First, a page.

Sunday, June 24, 2012

Lunch with the Ladies

Yesterday my mom and I took my grandma Loraine, Travis & Arliss into the city to have lunch in Andersonville with my great-aunt Helen.  Loraine is in her 80s and Helen is 90, between the two of them there is so much history.   Both ladies grew up on a farm, one in northern Wisconsin and the other in northern Illinois.
They each experienced the simplicity and the hard work of living on a farm.  Helen is the youngest of 4 kids, two other siblings had passed away in infancy.  Loraine is the middle child of 5,  an older sister had passed away, also in infancy.

Helen and Loraine both love the city.  Helen has lived downtown for all of my life, or at least all of my memory. She now lives in senior housing with her dog, Suzie.  Great-Uncle John died a few years ago. Everyday Helen is outside taking her dog for a walk.  When she signs cards to the family, she includes the dog's name in the signature.

Loraine left the family farm for nurse's training during World War II.  She lived in the dormitory with other nurses-to-be and grew to love the city.  In fact, it was during nurse's training that Loraine met her future husband.  She married Grampa the same year she finished training.

Sitting at lunch with these two amazing women was such a privilege.  Helen shared stories about her dad and grandfather as well as stories about Gramma Olive, her older sister.  It was the first time I had heard them and I felt honored to take down the memories she had of her childhood.  My great-grandfather (Helen's dad) and his father would sit down at the table and talk to each other in Swedish.  Helen said it was such a beautiful language, so soft.  She never heard such a wonderful sound.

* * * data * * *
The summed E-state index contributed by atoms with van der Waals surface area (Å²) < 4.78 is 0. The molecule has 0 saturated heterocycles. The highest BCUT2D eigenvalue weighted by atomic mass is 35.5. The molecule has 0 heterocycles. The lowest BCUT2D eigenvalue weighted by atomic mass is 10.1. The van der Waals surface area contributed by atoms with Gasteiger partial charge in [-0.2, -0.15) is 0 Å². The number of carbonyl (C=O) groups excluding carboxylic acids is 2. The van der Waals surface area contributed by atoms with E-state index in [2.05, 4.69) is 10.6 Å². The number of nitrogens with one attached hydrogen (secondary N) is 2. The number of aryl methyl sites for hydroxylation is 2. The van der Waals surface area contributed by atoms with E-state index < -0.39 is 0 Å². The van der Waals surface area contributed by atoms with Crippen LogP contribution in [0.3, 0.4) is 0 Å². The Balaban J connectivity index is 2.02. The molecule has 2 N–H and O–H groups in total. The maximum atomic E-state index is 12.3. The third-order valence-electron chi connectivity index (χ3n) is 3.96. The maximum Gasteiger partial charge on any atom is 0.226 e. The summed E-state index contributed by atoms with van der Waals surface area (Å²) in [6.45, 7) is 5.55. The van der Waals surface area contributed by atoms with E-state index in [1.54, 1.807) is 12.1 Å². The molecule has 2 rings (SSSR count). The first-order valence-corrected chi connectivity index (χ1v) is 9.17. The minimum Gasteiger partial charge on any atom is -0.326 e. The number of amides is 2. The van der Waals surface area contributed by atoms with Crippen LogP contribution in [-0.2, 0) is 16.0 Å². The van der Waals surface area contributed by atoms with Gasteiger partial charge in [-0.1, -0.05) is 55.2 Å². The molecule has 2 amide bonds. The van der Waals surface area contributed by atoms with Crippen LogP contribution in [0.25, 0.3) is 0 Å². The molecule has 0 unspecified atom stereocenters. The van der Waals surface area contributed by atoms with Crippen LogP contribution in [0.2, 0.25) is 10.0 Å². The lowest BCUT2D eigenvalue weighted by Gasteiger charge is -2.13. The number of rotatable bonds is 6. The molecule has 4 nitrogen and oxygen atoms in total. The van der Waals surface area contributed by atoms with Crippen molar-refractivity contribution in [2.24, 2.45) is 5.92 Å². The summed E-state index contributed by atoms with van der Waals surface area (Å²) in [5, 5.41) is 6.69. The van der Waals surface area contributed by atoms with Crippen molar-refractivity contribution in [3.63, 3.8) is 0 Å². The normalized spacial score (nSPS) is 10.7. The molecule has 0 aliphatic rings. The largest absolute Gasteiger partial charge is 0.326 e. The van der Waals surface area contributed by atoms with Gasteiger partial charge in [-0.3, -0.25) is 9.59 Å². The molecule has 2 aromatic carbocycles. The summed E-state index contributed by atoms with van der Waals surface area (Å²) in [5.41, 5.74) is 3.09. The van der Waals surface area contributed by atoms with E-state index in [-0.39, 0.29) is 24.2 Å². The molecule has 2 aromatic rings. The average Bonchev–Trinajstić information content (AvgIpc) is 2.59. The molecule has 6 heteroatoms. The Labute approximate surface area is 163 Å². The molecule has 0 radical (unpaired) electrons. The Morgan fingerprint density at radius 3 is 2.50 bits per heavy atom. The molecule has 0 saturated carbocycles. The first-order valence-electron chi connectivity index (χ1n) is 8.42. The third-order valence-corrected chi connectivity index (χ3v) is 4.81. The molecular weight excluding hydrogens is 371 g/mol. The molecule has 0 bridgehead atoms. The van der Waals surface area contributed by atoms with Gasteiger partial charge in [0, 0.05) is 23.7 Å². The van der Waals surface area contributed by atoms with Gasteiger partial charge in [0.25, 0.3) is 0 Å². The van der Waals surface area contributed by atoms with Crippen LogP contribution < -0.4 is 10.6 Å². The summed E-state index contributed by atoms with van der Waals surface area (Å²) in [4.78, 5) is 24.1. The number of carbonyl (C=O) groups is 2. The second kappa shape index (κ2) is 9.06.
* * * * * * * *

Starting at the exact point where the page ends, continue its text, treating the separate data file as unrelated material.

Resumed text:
She often wondered why her dad never taught the kids any Swedish.  She wishes now that he had, then she could read the inscription on the wall at Ann Sathers restaurant where we were eating.  I asked the waitress what the inscription said and repeated it to Helen.  "It is simply good food, that brings back such fond childhood memories."

Travis and Arliss with a Swedish horse
After lunch we walked down the street to the Swedish Immigration Museum and went inside to see the displays.  So much of what was presented to the public is a part of my family history.  There were old trunks that had come over from Sweden in the early to mid-1800s; many of which looked like the trunks my family has passed down through the generations.

There were tools made of wood, no plastic or metal, that would have been used on the farm.  Other items such as a number of Swedish Bibles were on display.  There was one Bible that had survived the Great Fire of 1871 because the family had the foresight to bury the Bible in their backyard along with their silver teapot. The items was retrieved after the fire was out.

classic colors for a Swedish horse
We went into the souvenir shop to look at a number of items including the Dala Horse, which is well known as a symbol of Sweden.

On the way home we drove by the lake and Loraine shared other stories of her time in the city, including where she and Grandpa were engaged--Lincoln Park Zoo.  Grandpa taught her how to drive in the city and would tease the "country girl" when she would pull halfway into the intersection to see if there were any oncoming cars.

"Viking World Tour"
All in all, by the time we returned home the adults were tired and the kids were a little stir-crazy from sitting in the car for multiple hours.  But it was so worth it.

Enjoy the pictures of the city.
Sending love and kisses from the farm,

Arliss, Loraine,  my mom,  Travis, me, Aunt Helen

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